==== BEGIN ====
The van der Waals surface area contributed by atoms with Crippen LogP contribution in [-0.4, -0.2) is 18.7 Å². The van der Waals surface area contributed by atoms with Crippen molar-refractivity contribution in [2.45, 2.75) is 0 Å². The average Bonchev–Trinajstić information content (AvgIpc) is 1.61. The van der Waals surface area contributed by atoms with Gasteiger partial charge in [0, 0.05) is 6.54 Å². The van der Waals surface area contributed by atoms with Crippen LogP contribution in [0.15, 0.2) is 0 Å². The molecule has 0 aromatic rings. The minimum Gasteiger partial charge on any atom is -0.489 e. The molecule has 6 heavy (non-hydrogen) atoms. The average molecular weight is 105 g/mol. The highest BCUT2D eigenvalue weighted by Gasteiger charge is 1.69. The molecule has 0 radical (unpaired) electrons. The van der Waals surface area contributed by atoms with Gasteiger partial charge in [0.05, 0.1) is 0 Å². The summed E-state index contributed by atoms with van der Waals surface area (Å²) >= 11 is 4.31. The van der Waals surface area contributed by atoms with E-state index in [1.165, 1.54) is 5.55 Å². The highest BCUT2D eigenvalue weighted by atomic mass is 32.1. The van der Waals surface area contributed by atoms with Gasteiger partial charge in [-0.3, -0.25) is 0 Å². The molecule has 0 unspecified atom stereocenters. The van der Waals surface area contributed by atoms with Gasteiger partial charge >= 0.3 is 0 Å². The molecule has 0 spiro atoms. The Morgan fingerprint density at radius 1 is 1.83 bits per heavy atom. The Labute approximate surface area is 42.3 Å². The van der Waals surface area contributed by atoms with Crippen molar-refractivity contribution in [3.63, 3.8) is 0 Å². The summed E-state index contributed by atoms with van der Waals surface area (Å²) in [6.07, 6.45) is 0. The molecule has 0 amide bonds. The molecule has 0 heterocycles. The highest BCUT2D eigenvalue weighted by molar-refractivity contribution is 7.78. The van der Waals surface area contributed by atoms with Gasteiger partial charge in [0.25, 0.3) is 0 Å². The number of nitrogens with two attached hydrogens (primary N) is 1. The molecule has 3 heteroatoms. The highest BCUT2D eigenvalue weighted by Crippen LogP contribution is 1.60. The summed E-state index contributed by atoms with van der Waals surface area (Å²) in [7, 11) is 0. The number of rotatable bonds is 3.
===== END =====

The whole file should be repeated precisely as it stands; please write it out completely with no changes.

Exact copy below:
The van der Waals surface area contributed by atoms with Crippen LogP contribution in [-0.4, -0.2) is 18.7 Å². The van der Waals surface area contributed by atoms with Crippen molar-refractivity contribution in [2.45, 2.75) is 0 Å². The average Bonchev–Trinajstić information content (AvgIpc) is 1.61. The van der Waals surface area contributed by atoms with Gasteiger partial charge in [0, 0.05) is 6.54 Å². The van der Waals surface area contributed by atoms with Crippen LogP contribution in [0.15, 0.2) is 0 Å². The molecule has 0 aromatic rings. The minimum Gasteiger partial charge on any atom is -0.489 e. The molecule has 6 heavy (non-hydrogen) atoms. The average molecular weight is 105 g/mol. The highest BCUT2D eigenvalue weighted by Gasteiger charge is 1.69. The molecule has 0 radical (unpaired) electrons. The van der Waals surface area contributed by atoms with Gasteiger partial charge in [0.05, 0.1) is 0 Å². The summed E-state index contributed by atoms with van der Waals surface area (Å²) >= 11 is 4.31. The van der Waals surface area contributed by atoms with E-state index in [1.165, 1.54) is 5.55 Å². The highest BCUT2D eigenvalue weighted by atomic mass is 32.1. The van der Waals surface area contributed by atoms with Gasteiger partial charge in [-0.3, -0.25) is 0 Å². The molecule has 0 unspecified atom stereocenters. The van der Waals surface area contributed by atoms with Gasteiger partial charge >= 0.3 is 0 Å². The molecule has 0 spiro atoms. The Morgan fingerprint density at radius 1 is 1.83 bits per heavy atom. The Labute approximate surface area is 42.3 Å². The van der Waals surface area contributed by atoms with Crippen molar-refractivity contribution in [3.63, 3.8) is 0 Å². The summed E-state index contributed by atoms with van der Waals surface area (Å²) in [6.07, 6.45) is 0. The molecule has 0 amide bonds. The molecule has 0 heterocycles. The highest BCUT2D eigenvalue weighted by molar-refractivity contribution is 7.78. The van der Waals surface area contributed by atoms with Gasteiger partial charge in [0.25, 0.3) is 0 Å². The number of nitrogens with two attached hydrogens (primary N) is 1. The molecule has 3 heteroatoms. The highest BCUT2D eigenvalue weighted by Crippen LogP contribution is 1.60. The summed E-state index contributed by atoms with van der Waals surface area (Å²) in [7, 11) is 0. The number of rotatable bonds is 3.